Researchers Change Tune, Now Say P2P Has Negative Impact

Two researchers who previously believed that file-sharing had no impact on music sales have now changed their minds.

In a 2004 paper, Felix Oberholzer-Gee of Harvard Business School and Koleman Strumpf of UNC Chapel Hill (now at the University of Kansas) caused a stir by claiming file-sharing did not have a measurable effect on recorded music sales. In their new paper, however, they find that “no more than 20% of the recent decline in sales is due to sharing.” That happens to be roughly the same conclusion reached in a 2007 Capgemeni study commissioned by a UK music industry working group. In that study, Capgemini concluded that 18% of the value lost to the UK record industry from 2004 to 2007 was the result of digital piracy. The unbundling of the CD was found to be the main culprit behind the loss of value over that time period.

Oberholzer-Gee and Strumpf’s latest paper was unveiled a few weeks ago at a conference in Vienna. The Chronicle of Higher Education has a recap of the conference that describes the disagreements Oberholzer-Gee and Strumpf have with Professor Stan Liebowitz, whose research into P2P has concluded file-sharing has been detrimental to recorded music sales.

In spite of P2P’s erosion of copyright protection, the researchers say, has come an increase in new creations that has “benefited society” and which creators’ incentive to produce new works has not been undermined. “Data on the supply of new works are consistent with the argument that file sharing did not discourage authors and publishers,” they write. “Since the advent of file sharing, the production of music, books, and movies has increased sharply.”

Oberholzer-Gee and Strumpf used SoundScan figures to explain the increase in new music works. “In 2000, 35,516 albums were released. Seven years later, 79,695 albums (including 25,159 digital albums) were published (Nielsen SoundScan, 2008).”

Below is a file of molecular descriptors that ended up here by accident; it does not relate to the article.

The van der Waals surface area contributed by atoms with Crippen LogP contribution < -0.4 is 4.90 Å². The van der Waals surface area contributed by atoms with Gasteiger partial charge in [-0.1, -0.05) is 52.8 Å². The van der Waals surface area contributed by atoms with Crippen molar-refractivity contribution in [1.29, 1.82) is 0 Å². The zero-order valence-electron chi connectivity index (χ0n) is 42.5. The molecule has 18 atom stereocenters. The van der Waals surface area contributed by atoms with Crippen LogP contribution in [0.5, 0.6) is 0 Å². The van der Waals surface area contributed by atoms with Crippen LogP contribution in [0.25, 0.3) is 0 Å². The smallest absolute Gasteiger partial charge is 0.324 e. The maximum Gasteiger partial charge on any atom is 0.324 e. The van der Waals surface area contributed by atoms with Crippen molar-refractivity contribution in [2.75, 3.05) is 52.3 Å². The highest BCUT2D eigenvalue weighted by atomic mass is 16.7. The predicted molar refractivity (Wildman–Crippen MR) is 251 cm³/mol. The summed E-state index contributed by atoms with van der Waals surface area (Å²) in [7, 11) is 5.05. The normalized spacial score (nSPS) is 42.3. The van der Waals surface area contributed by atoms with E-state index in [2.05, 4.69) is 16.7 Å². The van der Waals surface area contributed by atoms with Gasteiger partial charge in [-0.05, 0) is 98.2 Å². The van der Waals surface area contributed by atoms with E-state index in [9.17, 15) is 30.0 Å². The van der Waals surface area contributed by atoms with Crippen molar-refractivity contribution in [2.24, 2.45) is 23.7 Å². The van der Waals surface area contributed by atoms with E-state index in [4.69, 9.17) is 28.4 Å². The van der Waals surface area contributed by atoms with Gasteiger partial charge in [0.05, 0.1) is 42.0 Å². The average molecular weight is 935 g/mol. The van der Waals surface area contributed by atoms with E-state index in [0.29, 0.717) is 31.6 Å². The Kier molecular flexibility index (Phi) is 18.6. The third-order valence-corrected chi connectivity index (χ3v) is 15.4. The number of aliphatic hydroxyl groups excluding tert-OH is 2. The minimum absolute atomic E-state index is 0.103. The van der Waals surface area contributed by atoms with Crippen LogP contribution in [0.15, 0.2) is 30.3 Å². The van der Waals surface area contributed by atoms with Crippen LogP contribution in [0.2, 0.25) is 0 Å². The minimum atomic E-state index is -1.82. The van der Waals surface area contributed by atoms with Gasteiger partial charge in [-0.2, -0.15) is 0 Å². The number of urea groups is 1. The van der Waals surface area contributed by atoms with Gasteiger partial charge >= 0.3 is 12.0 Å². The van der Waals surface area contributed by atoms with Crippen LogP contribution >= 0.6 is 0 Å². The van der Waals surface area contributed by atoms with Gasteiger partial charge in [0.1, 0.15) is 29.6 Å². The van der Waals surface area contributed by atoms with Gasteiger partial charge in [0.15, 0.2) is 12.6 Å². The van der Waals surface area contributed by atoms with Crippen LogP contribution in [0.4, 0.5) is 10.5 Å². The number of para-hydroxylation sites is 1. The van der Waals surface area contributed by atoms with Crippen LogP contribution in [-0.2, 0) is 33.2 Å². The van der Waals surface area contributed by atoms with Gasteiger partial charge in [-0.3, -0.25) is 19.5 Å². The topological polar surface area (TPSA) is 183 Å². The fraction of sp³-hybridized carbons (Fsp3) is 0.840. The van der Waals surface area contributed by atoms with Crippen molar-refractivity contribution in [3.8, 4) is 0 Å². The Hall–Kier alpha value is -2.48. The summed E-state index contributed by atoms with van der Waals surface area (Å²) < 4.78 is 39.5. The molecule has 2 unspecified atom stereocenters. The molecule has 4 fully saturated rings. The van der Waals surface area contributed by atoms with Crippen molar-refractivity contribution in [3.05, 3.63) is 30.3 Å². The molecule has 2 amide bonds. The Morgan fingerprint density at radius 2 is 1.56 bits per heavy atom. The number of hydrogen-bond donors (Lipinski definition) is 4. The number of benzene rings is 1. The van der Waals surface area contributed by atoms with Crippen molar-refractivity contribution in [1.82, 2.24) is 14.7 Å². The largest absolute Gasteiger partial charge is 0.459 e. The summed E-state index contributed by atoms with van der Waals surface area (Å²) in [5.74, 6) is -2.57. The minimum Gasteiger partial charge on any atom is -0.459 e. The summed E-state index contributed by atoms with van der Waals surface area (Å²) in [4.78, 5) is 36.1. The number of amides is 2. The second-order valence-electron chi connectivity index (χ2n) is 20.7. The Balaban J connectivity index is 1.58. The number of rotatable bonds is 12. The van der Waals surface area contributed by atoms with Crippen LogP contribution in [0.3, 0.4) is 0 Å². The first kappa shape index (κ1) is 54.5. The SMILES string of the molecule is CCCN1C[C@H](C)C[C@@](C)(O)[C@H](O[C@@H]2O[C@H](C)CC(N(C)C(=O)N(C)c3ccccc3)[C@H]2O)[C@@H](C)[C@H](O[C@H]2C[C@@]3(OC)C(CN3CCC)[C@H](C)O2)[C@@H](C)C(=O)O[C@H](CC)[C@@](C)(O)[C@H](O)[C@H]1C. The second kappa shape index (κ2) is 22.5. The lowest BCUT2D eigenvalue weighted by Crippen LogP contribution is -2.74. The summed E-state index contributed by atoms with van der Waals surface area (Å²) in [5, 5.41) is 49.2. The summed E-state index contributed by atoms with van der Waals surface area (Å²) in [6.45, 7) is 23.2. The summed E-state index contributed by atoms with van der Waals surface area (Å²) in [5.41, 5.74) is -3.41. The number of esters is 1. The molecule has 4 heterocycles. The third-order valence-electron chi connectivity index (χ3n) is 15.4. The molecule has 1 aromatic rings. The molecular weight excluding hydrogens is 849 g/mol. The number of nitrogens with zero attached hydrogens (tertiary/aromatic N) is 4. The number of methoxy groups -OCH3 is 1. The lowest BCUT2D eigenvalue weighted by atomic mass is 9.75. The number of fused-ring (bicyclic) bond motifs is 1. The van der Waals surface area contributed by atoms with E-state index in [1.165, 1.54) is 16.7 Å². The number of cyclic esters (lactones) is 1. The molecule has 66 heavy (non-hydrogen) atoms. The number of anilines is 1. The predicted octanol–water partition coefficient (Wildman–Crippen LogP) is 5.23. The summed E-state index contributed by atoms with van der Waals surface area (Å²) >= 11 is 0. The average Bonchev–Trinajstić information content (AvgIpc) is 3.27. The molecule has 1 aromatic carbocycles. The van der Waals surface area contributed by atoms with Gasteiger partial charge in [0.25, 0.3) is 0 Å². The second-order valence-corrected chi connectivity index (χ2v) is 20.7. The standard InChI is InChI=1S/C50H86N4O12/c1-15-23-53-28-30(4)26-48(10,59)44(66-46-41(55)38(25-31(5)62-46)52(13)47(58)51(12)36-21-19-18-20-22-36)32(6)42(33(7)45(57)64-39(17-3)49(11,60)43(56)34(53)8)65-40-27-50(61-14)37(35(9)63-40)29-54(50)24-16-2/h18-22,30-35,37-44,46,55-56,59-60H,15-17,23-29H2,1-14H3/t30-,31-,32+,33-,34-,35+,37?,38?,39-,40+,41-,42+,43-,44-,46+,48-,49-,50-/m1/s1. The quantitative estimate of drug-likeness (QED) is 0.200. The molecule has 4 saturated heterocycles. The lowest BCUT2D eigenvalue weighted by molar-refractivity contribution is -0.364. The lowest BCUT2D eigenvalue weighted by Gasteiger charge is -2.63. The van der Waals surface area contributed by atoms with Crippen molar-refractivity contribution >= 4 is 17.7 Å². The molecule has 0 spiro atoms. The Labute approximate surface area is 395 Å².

“Since 2000, the number of recordings produced has more than doubled,” they later concluded. “In our view, this makes it difficult to argue that weaker copyright protection has had a negative impact on artists’ incentives to be creative.”

It would be interesting to hear their thoughts on the drop in new musical creative works. After steadily rising for years, the number of new releases in 2009 dropped to 98,000 from 105,000 in 2008. Does that mean artists had less incentive to create in 2009? Or they may want to look at the other side of music copyright and consider what file-sharing has done to songwriters and the number of new compositions being written each year.

You see, Oberholzer-Gee and Strumpf should have replaced the word “produced” with “released in the U.S.” One should separate new creations from U.S. artists from all titles being sold in the U.S. market. For example, some new releases in a given year are reissues of old titles and foreign titles that take advantage of digital distribution and low-cost access to digital service providers. Both examples speak to the copyright owners’ incentive to monetize existing creations through digital distribution. They say nothing about the current incentive to create in the U.S.

In addition, the researchers should have done a better job at distinguishing between the effects of lower barriers to entry and file sharing. The former has brought new artists to market while the latter has discouraged some existing artists from creating more often. The researchers admitted as much when they pointed out that artists today have an incentive to spend more time touring as a result of lower recorded music revenues. More time spent touring means more time between albums – because there is less incentive to create new works rather than perform. However, for new artists who want to break into the market, lower barriers to entry should provide ample reason to create in the hopes of someday having the luxury of deciding between touring or more frequent recordings.

Those faults notwithstanding, the major thrust of Oberholzer-Gee and Strumpf’s paper rings true: file sharing can be blamed for part of recorded music revenue declines, that hasn’t eliminated artists’ incentive to create and consumers have benefitted from increased choice.